National Minority Mental Health Month

July is National Minority Mental Health Month. This is a subject that goes unspoken about in the Black community. But it should be discussed all the time because many of us suffer in silence for many reasons. We have to start discussing mental health and ways to get help and manage the disease. Other cultures do a better job of receiving the help they need, discussing it and managing their symptoms.

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We all experience emotional ups and downs from time to time caused by events in our lives. If you have a mental health condition, you’re not alone. One in 5 American adults experiences some form of mental illness in any given year. And across the population, 1 in every 20 adults is living with a serious mental health condition such as schizophrenia, bipolar disorder or long-term recurring major depression. With proper treatment, people can realize their full potential, cope with the stresses of life, work productively and meaningfully contribute to the world.

Warning Signs

Each illness has its own symptoms, but common signs of mental illness in adults and adolescents can include the following:
• Excessive worrying or fear
• Feeling excessively sad or low
• Confused thinking or problems concentrating and learning
• Extreme mood changes, including uncontrollable “highs” or feelings of euphoria
• Prolonged or strong feelings of irritability or anger
• Avoiding friends and social activities

For the rest of the list of symptoms, you can visit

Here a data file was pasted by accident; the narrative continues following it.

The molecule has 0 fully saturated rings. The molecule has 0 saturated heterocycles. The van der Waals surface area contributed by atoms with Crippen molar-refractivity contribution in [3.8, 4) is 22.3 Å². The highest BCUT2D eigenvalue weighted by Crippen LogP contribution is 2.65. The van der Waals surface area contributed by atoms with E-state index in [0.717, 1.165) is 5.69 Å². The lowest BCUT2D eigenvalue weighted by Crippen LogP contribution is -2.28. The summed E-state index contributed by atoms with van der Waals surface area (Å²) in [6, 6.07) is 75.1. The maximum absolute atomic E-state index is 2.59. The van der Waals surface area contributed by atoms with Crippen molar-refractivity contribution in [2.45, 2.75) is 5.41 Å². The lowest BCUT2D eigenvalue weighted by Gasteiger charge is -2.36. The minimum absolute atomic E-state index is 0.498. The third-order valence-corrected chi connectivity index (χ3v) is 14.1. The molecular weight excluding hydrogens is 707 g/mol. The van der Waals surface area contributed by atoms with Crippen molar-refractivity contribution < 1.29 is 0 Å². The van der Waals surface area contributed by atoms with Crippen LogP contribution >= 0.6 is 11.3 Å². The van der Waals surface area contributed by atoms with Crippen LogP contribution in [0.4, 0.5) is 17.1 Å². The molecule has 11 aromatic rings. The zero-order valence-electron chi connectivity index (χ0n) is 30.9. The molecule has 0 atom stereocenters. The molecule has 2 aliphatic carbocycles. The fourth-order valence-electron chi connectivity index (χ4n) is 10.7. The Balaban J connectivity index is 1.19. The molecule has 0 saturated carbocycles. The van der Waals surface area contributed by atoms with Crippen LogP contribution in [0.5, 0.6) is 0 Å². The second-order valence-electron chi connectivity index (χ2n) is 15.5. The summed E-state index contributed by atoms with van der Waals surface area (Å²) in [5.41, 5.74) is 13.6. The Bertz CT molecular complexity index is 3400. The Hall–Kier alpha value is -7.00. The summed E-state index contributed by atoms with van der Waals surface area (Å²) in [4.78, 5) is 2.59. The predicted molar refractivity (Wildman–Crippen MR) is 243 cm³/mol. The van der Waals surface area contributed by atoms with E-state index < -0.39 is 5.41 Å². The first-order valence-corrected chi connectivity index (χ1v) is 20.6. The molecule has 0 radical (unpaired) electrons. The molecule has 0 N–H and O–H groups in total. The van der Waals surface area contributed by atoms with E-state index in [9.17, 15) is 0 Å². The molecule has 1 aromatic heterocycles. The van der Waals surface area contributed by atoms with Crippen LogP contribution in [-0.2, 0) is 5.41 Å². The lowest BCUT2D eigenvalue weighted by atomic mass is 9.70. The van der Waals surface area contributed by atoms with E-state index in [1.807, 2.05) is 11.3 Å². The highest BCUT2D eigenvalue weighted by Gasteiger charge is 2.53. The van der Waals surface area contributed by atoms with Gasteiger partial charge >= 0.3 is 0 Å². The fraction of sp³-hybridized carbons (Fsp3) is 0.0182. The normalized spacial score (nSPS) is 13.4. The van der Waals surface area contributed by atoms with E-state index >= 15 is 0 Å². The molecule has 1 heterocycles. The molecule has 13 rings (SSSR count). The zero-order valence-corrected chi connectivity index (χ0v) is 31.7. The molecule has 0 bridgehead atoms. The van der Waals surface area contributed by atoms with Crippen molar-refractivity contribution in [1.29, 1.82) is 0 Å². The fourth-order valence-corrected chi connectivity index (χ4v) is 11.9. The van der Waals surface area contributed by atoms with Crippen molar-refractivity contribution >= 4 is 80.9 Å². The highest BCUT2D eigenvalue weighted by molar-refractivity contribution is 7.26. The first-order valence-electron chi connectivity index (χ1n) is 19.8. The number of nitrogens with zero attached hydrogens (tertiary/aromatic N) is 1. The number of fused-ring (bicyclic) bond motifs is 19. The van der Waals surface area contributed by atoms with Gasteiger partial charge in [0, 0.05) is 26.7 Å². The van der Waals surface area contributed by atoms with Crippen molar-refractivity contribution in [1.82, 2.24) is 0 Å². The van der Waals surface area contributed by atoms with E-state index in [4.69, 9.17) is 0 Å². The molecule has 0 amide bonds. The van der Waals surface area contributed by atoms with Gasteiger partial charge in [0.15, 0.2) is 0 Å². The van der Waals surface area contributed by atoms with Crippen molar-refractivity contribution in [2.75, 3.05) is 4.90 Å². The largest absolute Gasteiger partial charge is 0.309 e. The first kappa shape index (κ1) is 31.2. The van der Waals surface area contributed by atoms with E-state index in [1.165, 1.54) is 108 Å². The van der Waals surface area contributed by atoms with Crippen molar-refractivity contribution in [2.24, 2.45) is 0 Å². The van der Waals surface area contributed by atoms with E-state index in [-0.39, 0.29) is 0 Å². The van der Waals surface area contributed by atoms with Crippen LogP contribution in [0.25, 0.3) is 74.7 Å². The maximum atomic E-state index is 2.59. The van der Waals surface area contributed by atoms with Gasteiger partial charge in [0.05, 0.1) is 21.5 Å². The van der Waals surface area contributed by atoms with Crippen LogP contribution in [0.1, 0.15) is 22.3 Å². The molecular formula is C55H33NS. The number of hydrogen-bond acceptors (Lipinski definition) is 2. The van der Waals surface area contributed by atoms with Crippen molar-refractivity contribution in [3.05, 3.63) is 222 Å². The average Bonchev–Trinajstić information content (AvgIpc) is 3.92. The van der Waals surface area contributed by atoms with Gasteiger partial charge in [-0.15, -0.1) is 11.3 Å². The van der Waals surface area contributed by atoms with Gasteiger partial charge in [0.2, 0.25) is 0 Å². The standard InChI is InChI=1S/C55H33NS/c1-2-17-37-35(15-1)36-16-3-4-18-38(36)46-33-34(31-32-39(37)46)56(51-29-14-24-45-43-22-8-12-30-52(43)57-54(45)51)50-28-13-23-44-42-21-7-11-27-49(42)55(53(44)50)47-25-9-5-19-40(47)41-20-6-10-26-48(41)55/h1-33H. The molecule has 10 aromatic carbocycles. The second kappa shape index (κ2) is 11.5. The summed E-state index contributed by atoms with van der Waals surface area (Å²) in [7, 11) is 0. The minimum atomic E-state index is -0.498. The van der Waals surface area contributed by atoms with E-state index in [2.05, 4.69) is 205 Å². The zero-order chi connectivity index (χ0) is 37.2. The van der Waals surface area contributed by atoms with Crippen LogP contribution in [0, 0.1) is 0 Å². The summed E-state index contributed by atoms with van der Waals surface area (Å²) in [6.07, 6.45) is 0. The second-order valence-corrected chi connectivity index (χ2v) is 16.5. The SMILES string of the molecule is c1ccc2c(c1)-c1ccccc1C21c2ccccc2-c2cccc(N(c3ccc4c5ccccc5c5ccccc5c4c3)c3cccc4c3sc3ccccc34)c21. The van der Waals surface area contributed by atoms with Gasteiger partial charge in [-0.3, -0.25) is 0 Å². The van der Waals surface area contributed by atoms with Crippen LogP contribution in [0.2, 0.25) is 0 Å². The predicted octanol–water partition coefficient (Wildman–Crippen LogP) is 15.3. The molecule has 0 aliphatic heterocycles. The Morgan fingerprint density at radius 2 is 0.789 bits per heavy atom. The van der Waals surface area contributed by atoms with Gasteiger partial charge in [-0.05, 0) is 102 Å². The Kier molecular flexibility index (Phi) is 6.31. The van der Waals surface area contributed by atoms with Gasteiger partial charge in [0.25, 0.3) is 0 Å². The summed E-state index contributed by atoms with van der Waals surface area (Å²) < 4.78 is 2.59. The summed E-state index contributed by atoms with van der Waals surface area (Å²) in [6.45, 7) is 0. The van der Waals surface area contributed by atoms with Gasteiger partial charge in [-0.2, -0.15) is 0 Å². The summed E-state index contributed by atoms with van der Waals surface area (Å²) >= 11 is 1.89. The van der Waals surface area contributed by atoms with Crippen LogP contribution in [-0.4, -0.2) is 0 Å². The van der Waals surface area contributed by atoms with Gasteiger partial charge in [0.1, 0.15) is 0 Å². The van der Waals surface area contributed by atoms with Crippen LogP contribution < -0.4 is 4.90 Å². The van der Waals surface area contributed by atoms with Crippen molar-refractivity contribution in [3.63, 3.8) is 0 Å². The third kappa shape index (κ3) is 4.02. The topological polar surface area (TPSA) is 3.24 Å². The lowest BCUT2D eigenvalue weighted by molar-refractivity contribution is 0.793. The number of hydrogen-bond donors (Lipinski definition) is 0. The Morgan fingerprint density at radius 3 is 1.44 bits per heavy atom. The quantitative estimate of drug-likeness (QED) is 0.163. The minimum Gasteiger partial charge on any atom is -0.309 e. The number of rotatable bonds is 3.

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How Does Mental Health Affect The Black Community?

African Americans sometimes experience more severe forms of mental health conditions due to unmet needs and other barriers.  According to the Health and Human Services Office of Minority Health, African Americans are 20% more likely to experience serious mental health problems than the general population.

Common mental health disorders among African Americans include:
• Major depression
• Attention deficit hyperactivity disorder (ADHD)
• Suicide, among young African American men
• Posttraumatic stress disorder (PTSD), because African Americans are more likely to be victims of violent crime
African Americans are also more likely to experience certain factors that increase the risk for developing a mental health condition.

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Reaching Out For Help

Don’t hesitate in reaching out to your local mental health authority for support. NAMI is also a good resource for support and resources.

NAMI is the National Alliance on Mental Illness, is the nation’s largest grassroots mental health organization dedicated to building better lives for the millions of Americans affected by mental illness. NAMI educates, listens, and leads.


Check out “African American Mental Health Voices from NAMI” by Amanda Wang on Vimeo.

The video is available for your viewing pleasure at

#ujima2016 #nationalmentalhealthmonth #education #btsstory #onlinemagazine #everydayheroes #healthandwellness #atx

This information is courtesy of NAMI

Photos: Google

Damita Miller-Shanklin, Ujima Magazine

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